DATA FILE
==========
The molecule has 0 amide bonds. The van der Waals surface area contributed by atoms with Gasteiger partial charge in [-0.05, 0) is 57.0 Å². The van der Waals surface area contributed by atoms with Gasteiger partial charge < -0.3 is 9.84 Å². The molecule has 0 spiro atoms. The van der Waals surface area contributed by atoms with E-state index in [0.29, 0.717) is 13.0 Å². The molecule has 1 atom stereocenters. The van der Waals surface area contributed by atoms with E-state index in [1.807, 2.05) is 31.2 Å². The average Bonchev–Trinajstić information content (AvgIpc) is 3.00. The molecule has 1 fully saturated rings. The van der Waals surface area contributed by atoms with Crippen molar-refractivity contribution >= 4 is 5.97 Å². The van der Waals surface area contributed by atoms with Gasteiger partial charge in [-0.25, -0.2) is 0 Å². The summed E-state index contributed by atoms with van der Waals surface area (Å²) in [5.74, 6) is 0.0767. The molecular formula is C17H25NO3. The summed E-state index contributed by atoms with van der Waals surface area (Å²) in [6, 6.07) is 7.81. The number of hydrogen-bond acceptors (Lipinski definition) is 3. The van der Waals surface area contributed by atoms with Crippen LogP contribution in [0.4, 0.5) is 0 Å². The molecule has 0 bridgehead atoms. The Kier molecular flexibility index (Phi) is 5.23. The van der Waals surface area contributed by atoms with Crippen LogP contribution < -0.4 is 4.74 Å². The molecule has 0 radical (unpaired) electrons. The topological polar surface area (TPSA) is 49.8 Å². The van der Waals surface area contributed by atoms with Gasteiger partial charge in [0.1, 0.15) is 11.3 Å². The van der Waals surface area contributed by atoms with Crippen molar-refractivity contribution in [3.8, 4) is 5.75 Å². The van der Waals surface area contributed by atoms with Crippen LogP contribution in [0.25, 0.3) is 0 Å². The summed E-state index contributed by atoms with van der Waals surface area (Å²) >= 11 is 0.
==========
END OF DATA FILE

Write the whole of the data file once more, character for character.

The molecule has 0 amide bonds. The van der Waals surface area contributed by atoms with Gasteiger partial charge in [-0.05, 0) is 57.0 Å². The van der Waals surface area contributed by atoms with Gasteiger partial charge < -0.3 is 9.84 Å². The molecule has 0 spiro atoms. The van der Waals surface area contributed by atoms with E-state index in [0.29, 0.717) is 13.0 Å². The molecule has 1 atom stereocenters. The van der Waals surface area contributed by atoms with E-state index in [1.807, 2.05) is 31.2 Å². The average Bonchev–Trinajstić information content (AvgIpc) is 3.00. The molecule has 1 fully saturated rings. The van der Waals surface area contributed by atoms with Crippen molar-refractivity contribution >= 4 is 5.97 Å². The van der Waals surface area contributed by atoms with Gasteiger partial charge in [-0.25, -0.2) is 0 Å². The summed E-state index contributed by atoms with van der Waals surface area (Å²) in [5.74, 6) is 0.0767. The molecular formula is C17H25NO3. The summed E-state index contributed by atoms with van der Waals surface area (Å²) in [6, 6.07) is 7.81. The number of hydrogen-bond acceptors (Lipinski definition) is 3. The van der Waals surface area contributed by atoms with Crippen LogP contribution in [0.4, 0.5) is 0 Å². The molecule has 0 bridgehead atoms. The Kier molecular flexibility index (Phi) is 5.23. The van der Waals surface area contributed by atoms with Crippen LogP contribution < -0.4 is 4.74 Å². The molecule has 0 radical (unpaired) electrons. The topological polar surface area (TPSA) is 49.8 Å². The van der Waals surface area contributed by atoms with Gasteiger partial charge in [0.1, 0.15) is 11.3 Å². The van der Waals surface area contributed by atoms with Crippen molar-refractivity contribution in [3.8, 4) is 5.75 Å². The van der Waals surface area contributed by atoms with Crippen LogP contribution in [0.25, 0.3) is 0 Å². The summed E-state index contributed by atoms with van der Waals surface area (Å²) >= 11 is 0.